How to Dechlorinate Water For Houseplants

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Chlorine isn’t always that big of a deal.

Where I live, the tap water is pretty good. Scottish water is even better. Though I try to use aquarium water for my Calathea, the occasional bit of tap water doesn’t negatively affect them.

If you’re not sure how good your tap water is, you can get it tested. Aquatic or pet shops usually provide this service, but if not, you can test it at home with an, er, home test kit.

Do you need to dechlorinate water for house plants?

As I said, test your tap water. There’s no point worrying about something that may not be an issue.

Tap water can contain up to 4mg of chlorine per litre and be considered perfectly safe for human consumption.

Here in the UK, the chlorine levels in tap water is about 0.5mg per litre. If your tap water is testing at higher levels than 0.5mg per litre, you might consider taking steps to dechlorinate it.


Chlorine isn’t a plant killer. It just might give them brown leaf tips. Don’t let it stress you out.

Is filtered water dechlorinated?

Yeah. Whack your water through your Brita filter if you so desire.

A lot of people like to use filtered water on their house plants because tap water can contain a lot of *stuff* that plants aren’t fond of.

What stuff, you ask? The usual: fluoride, nitrate, fucking ARSENIC.

They don’t PUT arsenic in the water, it’s just there a contaminant. So many people like to filter it out.

As it turns out, chlorine is the least of our worries!

Can you use distilled water rather than dechlorinating tap water?

You can, but distilled water isn’t recommended for use on house plants.

Distilled water is pure h20, and doesn’t contain some of the beneficial contaminants found in tap water (such as copper).

Filtered water still contains minerals dissolved in the water, so it can pass these on to the plants.

Interestingly, if you research this topic, it says that filtering filters out unhealthy minerals, but leaves healthy ones (distilled water doesn’t have anything other than hydrogen and oxygen). If this is true, how does the filter ONLY filter out unhealthy stuff?? How??

Anyway, distilled water is fine occasionally, but don’t use it long-term unless you’re incredibly diligent about fertilising and have the perfect NPK for each plant.

Some plants apparently actively hate distilled water, such as orchids. I have no idea if that’s actually true, or just one of those things that someone once said and we all repeated.

I will use rain, tap and aquarium water only. I’m not buying water AND paying my water bill.

How to dechlorinate tap water:

If, for some reason, you have high levels of chlorine in your water, you can dechlorinate it. Which method you choose depends on how chloriney your water is.

1 – Add dechlorinator

This is my preferred technique because if it can get tap water to fish-safe levels, it will also be plant safe. House plants are hardier than tropical fish. Also, I like that you can measure out the right amount of dechlorinator and be pretty sure that it’ll remove all the nasties that’ll kill your fish plant.

I like Seachem Prime, because it’s the one my boyfriend uses, so I can steal it for free.

To be honest, I rarely add dechlorinator to my tap water – instead, I use water from the aquarium directly (or Dave empties it into a big water drum thing). You absolutely could if your water is crappy though.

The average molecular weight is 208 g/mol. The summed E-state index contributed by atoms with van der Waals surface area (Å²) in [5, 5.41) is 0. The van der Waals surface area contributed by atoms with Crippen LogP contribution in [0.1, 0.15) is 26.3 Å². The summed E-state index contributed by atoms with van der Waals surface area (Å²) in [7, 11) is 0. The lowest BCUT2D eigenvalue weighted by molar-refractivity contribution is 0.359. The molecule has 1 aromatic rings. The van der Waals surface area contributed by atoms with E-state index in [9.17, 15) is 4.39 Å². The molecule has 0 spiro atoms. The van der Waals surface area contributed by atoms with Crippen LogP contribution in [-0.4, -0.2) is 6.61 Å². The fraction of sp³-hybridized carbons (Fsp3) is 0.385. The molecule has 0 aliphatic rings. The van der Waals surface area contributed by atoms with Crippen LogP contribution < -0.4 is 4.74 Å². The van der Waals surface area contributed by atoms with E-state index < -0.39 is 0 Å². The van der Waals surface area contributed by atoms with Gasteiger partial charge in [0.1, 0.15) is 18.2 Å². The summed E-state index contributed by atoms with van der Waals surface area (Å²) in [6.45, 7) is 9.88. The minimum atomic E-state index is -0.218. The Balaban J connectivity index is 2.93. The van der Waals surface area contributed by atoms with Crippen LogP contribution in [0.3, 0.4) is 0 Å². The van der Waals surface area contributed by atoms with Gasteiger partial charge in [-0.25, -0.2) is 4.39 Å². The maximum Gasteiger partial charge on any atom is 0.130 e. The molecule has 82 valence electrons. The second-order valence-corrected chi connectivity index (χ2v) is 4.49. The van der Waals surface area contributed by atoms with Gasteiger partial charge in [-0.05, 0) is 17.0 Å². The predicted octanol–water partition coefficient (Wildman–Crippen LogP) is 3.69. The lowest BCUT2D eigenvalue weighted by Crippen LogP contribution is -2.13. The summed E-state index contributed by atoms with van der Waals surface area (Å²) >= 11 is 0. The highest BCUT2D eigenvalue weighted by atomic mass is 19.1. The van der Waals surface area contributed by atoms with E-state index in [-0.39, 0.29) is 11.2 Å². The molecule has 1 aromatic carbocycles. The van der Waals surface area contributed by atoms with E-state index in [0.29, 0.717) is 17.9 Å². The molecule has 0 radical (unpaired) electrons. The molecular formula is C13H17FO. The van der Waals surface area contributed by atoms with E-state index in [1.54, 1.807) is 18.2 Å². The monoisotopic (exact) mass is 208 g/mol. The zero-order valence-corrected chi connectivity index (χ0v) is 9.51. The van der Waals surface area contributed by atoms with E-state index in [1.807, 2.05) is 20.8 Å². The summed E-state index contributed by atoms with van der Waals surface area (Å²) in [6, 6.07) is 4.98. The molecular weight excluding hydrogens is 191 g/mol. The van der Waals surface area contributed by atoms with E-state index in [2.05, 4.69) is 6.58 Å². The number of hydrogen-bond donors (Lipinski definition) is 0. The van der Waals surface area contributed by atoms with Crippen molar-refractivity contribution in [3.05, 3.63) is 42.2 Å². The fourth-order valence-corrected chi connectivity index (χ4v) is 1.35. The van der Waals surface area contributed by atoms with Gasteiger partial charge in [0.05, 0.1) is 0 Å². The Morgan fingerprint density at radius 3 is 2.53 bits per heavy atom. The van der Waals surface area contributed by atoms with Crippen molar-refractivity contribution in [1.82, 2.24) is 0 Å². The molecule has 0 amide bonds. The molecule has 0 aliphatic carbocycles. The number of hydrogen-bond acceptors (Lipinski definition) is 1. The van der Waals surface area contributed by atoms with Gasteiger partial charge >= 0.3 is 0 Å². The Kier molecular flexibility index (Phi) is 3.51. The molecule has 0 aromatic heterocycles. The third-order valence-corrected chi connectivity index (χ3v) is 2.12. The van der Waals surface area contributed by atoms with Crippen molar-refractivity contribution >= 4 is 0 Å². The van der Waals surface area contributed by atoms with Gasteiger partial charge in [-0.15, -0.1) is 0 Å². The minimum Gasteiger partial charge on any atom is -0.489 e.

Dechlorinator, especially Prime, can seem expensive, but you only need a tiny amount. The only downside is that it smells grim (it doesn’t linger though).

2 – Leave it sat out overnight

This isn’t a particularly good method of removing chlorine – how much it actually works is a contentious issue in the house plant community.

Actually, it does remove chlorine, but not chloramine. It varies depending on your council which your water is treated with – chloramine is more effective at making water safe to drink than chlorine (because it lasts longer and is harder to get rid of) but is also, er, harder to get rid of.

In my opinion, there probably isn’t enough chlorine in the water for it to be dangerous, and if leaving it out overnight gets rid of some…great.

What leaving water out overnight DOES do, is ensure that the water is room temperature, which is best for your plants.

3 – Aerate the water

Adding an air pump to your water and letting it bubble for half an hour is a good way to remove chlorine.

However, it’s more effort than adding dechlorinator. I’d only recommend this if you have an air pump hanging around.

Many avid propagators keep air pumps in their arsenal to save them from having to do water changes every couple of days.

An air pump is definitely a useful thing to have – they can be great for rehabbing plants with root rot for example – but I don’t think it’s worth going to get one just to dechlorinate water.

4 – Boil the water

This is a method that’s PERFECT for some people, but hilariously unrealistic to others. I’d have to boil the kettle dozens of times to get enough water for my plants. Unless you have, say, two plants, it’s really not worth it.

I know I don’t have to say this but cool your water. Let’s not go boiling our plants.

So there we go, four methods to dechlorinate water. Though the valuable information here is that if you can happily drink your tap water, so can your plants.

Caroline Cocker

Caroline is the founder and writer (and plant keeper) of Planet Houseplant

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